MLB.com Columnist

Mike Bauman

Fiers just the man Brewers needed to play stopper

Right-hander throws sixth straight quality start to end Milwaukee's skid

Fiers just the man Brewers needed to play stopper

MILWAUKEE -- At this point, Mike Fiers deserves a key to the City of Milwaukee. Or at the very least, a key to a brewery.

The Milwaukee Brewers had suffered a collective collapse over the last nine games. Everything; pitching, hitting, defense, all of it coming up short. In the process, the Brewers had been outscored, 58-18, in those nine losing efforts. Their 150-day stay in first place had ended and they found themselves four games back of the St. Louis Cardinals in the National League Central.

Even though this losing streak had been a true team effort, what was missing the most was a shutdown starting pitching performance. Too often during this streak, Milwaukee's starters had put the team in large early deficits that a struggling offense could not overcome.

This is where Fiers came in Friday night at Miller Park. Another loss to the Cardinals would have put the Brewers five games back in the division race and would have taken the losing streak to double digits. An already grim situation could have taken another large step toward calamity.

But Fiers wouldn't let that happen. He worked 6 2/3 innings, limiting St. Louis to two runs. Scooter Gennett did the heavy lifting for the lineup with three runs batted in, Khris Davis had a two-run home run, and Milwaukee was back in the victory column, 6-2.

Fiers has been terrific since being called up from Triple-A after Matt Garza went out with an oblique injury. Garza has rejoined the rotation, but it would be impossible to remove Fiers at this point.

In his six starts, Fiers is 5-1 with a 1.87 ERA. All of his starts have been quality starts. Fiers has worked seven or more innings in four of the six starts. In an outing against the Cubs, he only went six innings, but he struck out 14.

Fiers' work against the Cardinals on Friday night was fairly typical. He painted the corners with his fastball and kept the Redbirds off balance with a big curveball. And the Cards had been tearing it up, having won their last six straight, scoring 36 runs in the process.

But on this night, Fiers became the stopper for this rotation and this club. After nine straight losses, the quality of his pitching helped the Brewers break the losing habit.

"Another great outing for him, one we needed badly," Milwaukee manager Ron Roenicke said. "I thought he threw the ball great. And he did lay down two really good [sacrifice] bunts."

That was helpful. Fiers' sacrifice in the third inning put runners on second and third and set the table for a two-run single by Gennett. In the fifth, another sacrifice by Fiers put Jean Segura on second. Segura scored on a double by Gennett.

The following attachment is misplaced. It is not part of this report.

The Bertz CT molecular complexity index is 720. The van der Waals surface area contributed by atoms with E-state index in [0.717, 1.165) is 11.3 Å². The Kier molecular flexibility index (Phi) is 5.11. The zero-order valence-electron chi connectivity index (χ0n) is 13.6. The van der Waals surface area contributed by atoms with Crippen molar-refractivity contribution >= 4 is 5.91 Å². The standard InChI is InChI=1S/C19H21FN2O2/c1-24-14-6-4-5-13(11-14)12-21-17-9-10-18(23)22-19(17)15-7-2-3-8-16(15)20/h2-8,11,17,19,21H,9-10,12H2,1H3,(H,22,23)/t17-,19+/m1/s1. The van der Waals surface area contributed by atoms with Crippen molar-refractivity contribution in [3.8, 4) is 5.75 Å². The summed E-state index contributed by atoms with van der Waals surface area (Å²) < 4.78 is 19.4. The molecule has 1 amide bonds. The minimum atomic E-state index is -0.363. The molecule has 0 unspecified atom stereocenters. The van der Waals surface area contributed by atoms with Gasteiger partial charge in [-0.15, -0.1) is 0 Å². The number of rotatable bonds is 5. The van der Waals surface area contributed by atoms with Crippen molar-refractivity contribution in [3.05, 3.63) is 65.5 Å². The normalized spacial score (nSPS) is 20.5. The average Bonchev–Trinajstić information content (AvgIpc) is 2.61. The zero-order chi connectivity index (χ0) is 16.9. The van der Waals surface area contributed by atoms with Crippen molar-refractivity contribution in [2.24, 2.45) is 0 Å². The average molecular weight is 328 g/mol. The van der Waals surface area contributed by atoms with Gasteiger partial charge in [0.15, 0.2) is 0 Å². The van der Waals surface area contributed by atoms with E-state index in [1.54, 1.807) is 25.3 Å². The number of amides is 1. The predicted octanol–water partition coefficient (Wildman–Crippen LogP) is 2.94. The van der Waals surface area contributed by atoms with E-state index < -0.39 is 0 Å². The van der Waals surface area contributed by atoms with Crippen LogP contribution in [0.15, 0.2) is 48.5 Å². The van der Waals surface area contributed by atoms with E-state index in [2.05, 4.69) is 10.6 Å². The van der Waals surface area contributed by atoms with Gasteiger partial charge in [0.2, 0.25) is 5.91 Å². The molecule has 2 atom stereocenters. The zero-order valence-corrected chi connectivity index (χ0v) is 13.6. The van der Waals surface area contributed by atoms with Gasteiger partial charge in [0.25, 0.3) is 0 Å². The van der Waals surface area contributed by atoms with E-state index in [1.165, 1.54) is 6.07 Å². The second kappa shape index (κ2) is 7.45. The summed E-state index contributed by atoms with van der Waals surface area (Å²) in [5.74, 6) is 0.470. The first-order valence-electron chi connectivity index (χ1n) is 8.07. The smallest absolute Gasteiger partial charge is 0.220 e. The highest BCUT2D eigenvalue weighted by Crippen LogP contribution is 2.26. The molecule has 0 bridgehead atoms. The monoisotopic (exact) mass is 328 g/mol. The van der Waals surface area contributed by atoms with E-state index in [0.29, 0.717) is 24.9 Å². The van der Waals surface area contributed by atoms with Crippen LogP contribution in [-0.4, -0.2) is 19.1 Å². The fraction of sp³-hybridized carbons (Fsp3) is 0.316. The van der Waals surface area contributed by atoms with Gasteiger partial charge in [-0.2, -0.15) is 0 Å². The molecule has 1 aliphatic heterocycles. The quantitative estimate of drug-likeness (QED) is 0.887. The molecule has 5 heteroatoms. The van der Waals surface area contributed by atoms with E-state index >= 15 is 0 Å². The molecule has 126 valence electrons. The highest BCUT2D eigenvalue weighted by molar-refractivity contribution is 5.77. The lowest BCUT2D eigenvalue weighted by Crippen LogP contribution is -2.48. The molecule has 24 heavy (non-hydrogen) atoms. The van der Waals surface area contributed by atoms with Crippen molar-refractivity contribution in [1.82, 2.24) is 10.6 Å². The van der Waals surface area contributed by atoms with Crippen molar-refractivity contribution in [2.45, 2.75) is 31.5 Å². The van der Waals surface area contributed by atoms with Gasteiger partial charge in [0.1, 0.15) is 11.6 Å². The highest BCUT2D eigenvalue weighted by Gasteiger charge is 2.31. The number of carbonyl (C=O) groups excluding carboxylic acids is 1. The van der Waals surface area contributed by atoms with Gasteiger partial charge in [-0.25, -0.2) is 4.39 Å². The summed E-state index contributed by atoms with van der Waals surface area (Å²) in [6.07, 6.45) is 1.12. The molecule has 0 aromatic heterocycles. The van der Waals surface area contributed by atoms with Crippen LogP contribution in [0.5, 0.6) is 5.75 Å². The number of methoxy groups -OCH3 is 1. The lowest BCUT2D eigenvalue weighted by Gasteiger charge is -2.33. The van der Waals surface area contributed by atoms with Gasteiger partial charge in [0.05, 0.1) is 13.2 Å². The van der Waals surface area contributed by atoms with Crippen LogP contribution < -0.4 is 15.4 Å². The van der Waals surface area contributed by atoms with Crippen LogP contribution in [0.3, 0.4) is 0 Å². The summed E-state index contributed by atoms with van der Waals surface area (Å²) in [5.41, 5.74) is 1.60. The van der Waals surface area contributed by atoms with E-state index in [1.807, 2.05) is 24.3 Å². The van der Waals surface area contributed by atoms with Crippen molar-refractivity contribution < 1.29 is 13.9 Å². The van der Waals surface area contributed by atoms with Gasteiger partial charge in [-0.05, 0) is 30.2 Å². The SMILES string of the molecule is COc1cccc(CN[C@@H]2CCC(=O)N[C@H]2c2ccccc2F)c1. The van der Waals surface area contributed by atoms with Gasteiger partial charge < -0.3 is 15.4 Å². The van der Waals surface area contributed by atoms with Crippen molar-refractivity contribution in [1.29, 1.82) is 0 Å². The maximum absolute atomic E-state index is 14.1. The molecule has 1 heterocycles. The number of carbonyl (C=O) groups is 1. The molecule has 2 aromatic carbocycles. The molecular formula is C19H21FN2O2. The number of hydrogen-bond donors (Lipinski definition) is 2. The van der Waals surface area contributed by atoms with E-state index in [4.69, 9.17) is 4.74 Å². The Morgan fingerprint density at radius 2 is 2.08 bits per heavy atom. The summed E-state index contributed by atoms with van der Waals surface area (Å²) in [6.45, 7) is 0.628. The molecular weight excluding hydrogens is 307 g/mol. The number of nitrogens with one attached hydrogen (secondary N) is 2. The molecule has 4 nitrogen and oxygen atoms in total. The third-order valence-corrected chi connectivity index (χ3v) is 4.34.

The bunting is a plus. The core issue is how good Fiers has been on the mound.

Fiers has been the Brewers' most consistent starter over the last month. And if there was ever a "must" game, Friday night's contest looked a lot like one of those.

"He has pitched outstanding for the time he has been up here," Roenicke said.

This game may have meant even more than usual to Fiers. The Brewers are wearing patches commemorating Bruce Seid, their director of amateur scouting, who died earlier this week at age 53.

Fiers was the first of Seid's Draft choices to reach the Major Leagues, arriving in 2012. Fiers, never a hard thrower, was selected in the 22nd round of the 2009 First-Year Player Draft. Fiers didn't automatically project as a can't-miss prospect, but he had Seid's unwavering support. That meant a lot to Fiers' career, so wearing the patch in Seid's honor also meant a lot to Fiers.

"He was a guy that had confidence in me to get to the big leagues," Fiers said. "He always put in such a good word and he always had the utmost respect for me. He knew that I could pitch and he saw that in me. Him telling them to get me up to the big leagues helped my career and it helped my life.

"He had a big contribution in me pitching here tonight."

On this night, when Milwaukee desperately needed a victory, Fiers returned that contribution with interest.

"We needed a win, and I just wanted to provide them with a quality start and give our team a chance to win," Fiers said. "It's a big relief, but we've got more work to do."

Fortunately for the Brewers, they have Mike Fiers in the rotation to do some of that work.

Mike Bauman is a national columnist for MLB.com. This story was not subject to the approval of Major League Baseball or its clubs.